You are driving past a school play yard and you see thirty kids playing on the school field at recess. According to widely-accepted figures, at least six of those kids you see – all sons, daughters, grandkids, cousins, neighbours, members of our community – will suffer or are suffering from some sort of mental health issue, be it anxiety, trauma, a mood disorder, or an emotional, social and behavioural issue.
Death is an uncomfortable subject. Many of us shy away from talking about it. Not Ryan Alexander, though: as Manager of Hospice Services he’s given the end-stages of life lots of thought.
April is traditionally known as Oral Health Month in Canada. It’s just one of the times of year when the Community Care Health & Care Network strives to educate local residents about dental health services available through the organization’s Community Dental Clinic.
Groceries, a winter coat, a truck for the family business. These might not seem like luxuries to those of us who can afford them, but they are for the people who live on a low income in our communities.
What would otherwise be a necessity becomes a luxury when you have a hard time making ends meet every month. And the difference between a luxury and a necessity for people living on low income is as simple as having a little extra cushion each month – the kind that a basic income can provide.
Ask anyone involved in front-line health care in Lindsay, and they will tell you the same thing: opioid overdoses in our area are rising at an alarming rate. There aren’t necessarily more people using drugs, authorities say, but those who do are endangered by a drug supply poisoned with fentanyl and its derivatives.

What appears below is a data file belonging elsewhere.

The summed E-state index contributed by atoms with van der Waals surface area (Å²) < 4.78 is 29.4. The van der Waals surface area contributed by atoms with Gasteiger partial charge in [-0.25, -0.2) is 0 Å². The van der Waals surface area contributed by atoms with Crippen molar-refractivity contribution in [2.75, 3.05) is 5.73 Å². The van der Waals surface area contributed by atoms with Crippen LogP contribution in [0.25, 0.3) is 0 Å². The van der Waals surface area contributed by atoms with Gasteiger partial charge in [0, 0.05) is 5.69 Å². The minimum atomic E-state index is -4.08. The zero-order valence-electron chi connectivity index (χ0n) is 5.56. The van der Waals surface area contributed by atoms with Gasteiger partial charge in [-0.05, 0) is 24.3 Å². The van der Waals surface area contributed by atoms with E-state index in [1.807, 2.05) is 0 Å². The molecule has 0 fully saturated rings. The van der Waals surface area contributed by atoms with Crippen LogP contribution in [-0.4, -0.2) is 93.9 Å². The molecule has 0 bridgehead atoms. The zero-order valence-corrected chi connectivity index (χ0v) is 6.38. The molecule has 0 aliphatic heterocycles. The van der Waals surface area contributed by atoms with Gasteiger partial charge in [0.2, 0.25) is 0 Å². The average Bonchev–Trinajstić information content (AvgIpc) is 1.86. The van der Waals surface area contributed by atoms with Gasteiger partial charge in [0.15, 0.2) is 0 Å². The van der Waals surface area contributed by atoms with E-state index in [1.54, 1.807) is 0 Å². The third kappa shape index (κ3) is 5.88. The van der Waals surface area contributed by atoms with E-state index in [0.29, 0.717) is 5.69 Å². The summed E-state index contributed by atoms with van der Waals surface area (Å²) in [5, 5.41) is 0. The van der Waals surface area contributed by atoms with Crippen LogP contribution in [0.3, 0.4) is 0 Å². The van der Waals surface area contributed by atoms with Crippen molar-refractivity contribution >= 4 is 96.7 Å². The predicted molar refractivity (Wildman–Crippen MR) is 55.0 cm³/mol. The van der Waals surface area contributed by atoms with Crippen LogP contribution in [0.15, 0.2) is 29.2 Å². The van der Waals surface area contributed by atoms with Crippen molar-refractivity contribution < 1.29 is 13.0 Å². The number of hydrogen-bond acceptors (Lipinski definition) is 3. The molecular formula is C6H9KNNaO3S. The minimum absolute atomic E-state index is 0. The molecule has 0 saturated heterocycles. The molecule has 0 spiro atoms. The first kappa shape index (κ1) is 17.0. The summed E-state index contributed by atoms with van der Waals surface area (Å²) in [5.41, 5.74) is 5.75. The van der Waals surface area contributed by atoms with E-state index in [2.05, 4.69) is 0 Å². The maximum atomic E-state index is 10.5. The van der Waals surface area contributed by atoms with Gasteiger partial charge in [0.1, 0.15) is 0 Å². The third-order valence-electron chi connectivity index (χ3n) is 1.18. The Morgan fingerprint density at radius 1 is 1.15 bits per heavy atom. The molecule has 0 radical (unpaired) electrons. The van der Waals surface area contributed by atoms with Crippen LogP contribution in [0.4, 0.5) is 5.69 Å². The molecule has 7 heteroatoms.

Caring and compassion have always been trademark qualities of the many people who volunteer with the Community Care Health and Care Network’s Hospice Services.
The organization is offering the chance for new volunteers to get involved with helping to ease the journey of local residents facing serious illness, end of life, and grief and bereavement.
The Ross Memorial Hospital has expanded visitor restrictions to include the first floor of the Continuing Care Program after several patients and staff members have become ill with what is suspected to be Norovirus.
Symptoms include nausea, diarrhea, stomach cramps and headache.
I get the flu shot every year. Without fail. I’m loyal to it, the way I’m loyal administering only mayonnaise – never mustard – on any sandwich that includes lettuce.
Yes, administering. It’s a precise process, that. Too much and it seeps off the edges. Too little and I may as well get a fake sandwich at Tim’s.
A Lindsay woman who has been receiving a basic income for the past three months says her life has taken a turn for the better – including her mental health.
Barb Munro was on the Ontario Disability Support Program (ODSP) for depression and mental illness, before deciding to apply for basic income a few months ago under the new pilot set up by the Province.
To become an elite level athlete it’s a conventional belief that you need to train.
Professional athletes, for instance, dedicate hours of their day to weight training, cardio work and flexibility. When we think about athletes that have reached the pinnacle of their profession, we often don’t realize that a large part of their journey has been a mental one.